> formula novelist...

The book that I specifically mention (and the one that follows it, "Bearing an
Hourglass") are examples of non-formulaic writing. I generally don't like Anthony's
work because he writes females very badly. The third book in "Incarnations..." was
awful, as was the Fifth. Both had convoluted plot lines and female leads that felt
like they were cookie-cutter characters. However, the first two books in the series
are an exploration of theological issues and reinterpretations of contemporary
religious belief. Not exactly typical.

> > I don't read much Fantasy novels (or SF or Horror) because of some of the
> > arguements you make. But I also don't think that my definition of what's
> > right and wrong is necissarilly correct. It is correct for me; not for
> > everyone at everytime and everywhere.

> I'm just hoping for something more... if not by me then by someone else...

I guess my point was that you'll have to find those authors that can provide you
with that. Saying that the state of the fantasy industry is "sick" (meaning, I
assume "infirm" or "unhealthy", NOT "depraved") because you have not yet found a
wealth of books that meet your needs is like saying that a person has the flu
because you think you understand the symptoms.

Dave.

Michael Siu

unread,
Jun 7, 1996, 3:00:00 AM6/7/96
to

Dear folks,

I have only recently found this news group. It has been great reading
this series of "essays". I think the reason why I like reading the
Dragonlance series so much is its in depth description of an alternate
world, filled with a great diversity of characters, each with a distinct
personality, strengths & weaknesses, inner conflicts and so forth. The
stories may not reflect our modern world very well, but I think they do a
really good job in capturing the modern people onto paper. Last but not
least, a good story spinning author like Tracy (or Raymond E. Feist)is
what makes the book ticks.

Yes, thats right, I love reading books by Tracy as well as Raymond (and
a couple others =)

Cheers

Mike

Mike

Jonathan Nusholtz

unread,
Jun 7, 1996, 3:00:00 AM6/7/96
to

To the original poster, John Molenda/David Durkee:
Could you please clarify something for me? It seems from where I sit
(obviously in front of a computer) that you first insulted all fantasy
novels in general. Then after a brilliantly worded reply by an actual
fantasy author, you took back nearly everything you said in regard to the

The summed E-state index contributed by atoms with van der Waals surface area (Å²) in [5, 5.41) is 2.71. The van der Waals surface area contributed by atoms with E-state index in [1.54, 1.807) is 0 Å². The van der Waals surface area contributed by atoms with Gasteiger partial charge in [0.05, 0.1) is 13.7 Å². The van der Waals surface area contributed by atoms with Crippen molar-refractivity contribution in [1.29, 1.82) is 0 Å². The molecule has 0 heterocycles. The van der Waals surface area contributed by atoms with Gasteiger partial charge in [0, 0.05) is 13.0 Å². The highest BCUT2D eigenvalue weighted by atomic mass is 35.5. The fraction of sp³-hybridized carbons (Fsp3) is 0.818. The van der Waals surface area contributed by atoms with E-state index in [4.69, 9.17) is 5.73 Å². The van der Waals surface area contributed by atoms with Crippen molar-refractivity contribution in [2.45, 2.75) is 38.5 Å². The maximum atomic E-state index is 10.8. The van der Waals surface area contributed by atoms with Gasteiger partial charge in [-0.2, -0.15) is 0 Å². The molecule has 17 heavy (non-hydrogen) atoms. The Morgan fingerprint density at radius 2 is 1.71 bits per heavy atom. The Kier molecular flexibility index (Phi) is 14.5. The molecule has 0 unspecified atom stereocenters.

Dragonlance series. In other words, you insulted all fantasy books then
changed your mind about the books this newsgroup is devoted to. If none of
your complaints apply to DL, why post them here?
Have you ever read Melanie Rawn's Dragon Prince and Dragon Token series? I
think they're excellently written and have many real-life situations that
happen to occur in a fantasy setting.
One last note: Change the name that appears on your postings to the one
that you sign postings with; makes it easier to know what to call you.
Jonathan


David C. Durkee

unread,
Jun 8, 1996, 3:00:00 AM6/8/96
to

I never once said that I did not like dragonlance (if i did not, why
would i post here) - but it is not perfect. Also, where else am I
supposed to post an essay on fantasy liturature? alt.monster-trucks???

I did not take back anything I've said. Although I have gotten a couple
very intellegent replies to my SA (and a few stupid ones) no one really
argues with my basic premise that the vast majority of fantasy novels are
trash.

Finally, the big reason I posted here was because I had something to say,
and I thought (rightly so) that I would be able to get intellegent replys
from reader's, writers, smurfs, goblins, and gargamel. This newsgroup
enjoys a unique situation. Why should I not take advantage of that?

PS -- just because you like someone doesn't make them right... it's ok to
disagree with those you admire... i admire ML King, but i don't agree
with EVERYTHING he said... same for anyone else...

Anyhow... good-bye all for 3 months! I am off for my summer sabbatical...
Also, although I have an email address (it is a free-net) i do not gain
newgroup access with this, so when i post i am using someone elses
computer. I can't very well change his name when he is letting me use it,
can I?

Kai Rode

unread,
Jun 8, 1996, 3:00:00 AM6/8/96
to

Tracy wrote:

> > These things are all well and good, but as serious art, they

> I have often wondered what constitutes 'serious art' or at least in whose


> minds eye that label is judged and credited.

It's art if you don't get paid for it. ;-)

Bye
Kai
--
"It's like a pair of magic specs." - Urza Bloodrunner

Jamie1km

unread,
Jun 16, 1996, 3:00:00 AM6/16/96
to

In article <31B36B...@durkee.com>, "David C. Durkee"
<ddu...@durkee.com> writes:

>Fantasy today is sick, and there are several things wrong with it.
>

> 1. Fantasy has mostly flat simple characters "the brave knight" ;

> "the mysterious and powerful wizard" ; "the beautiful princess" ; "the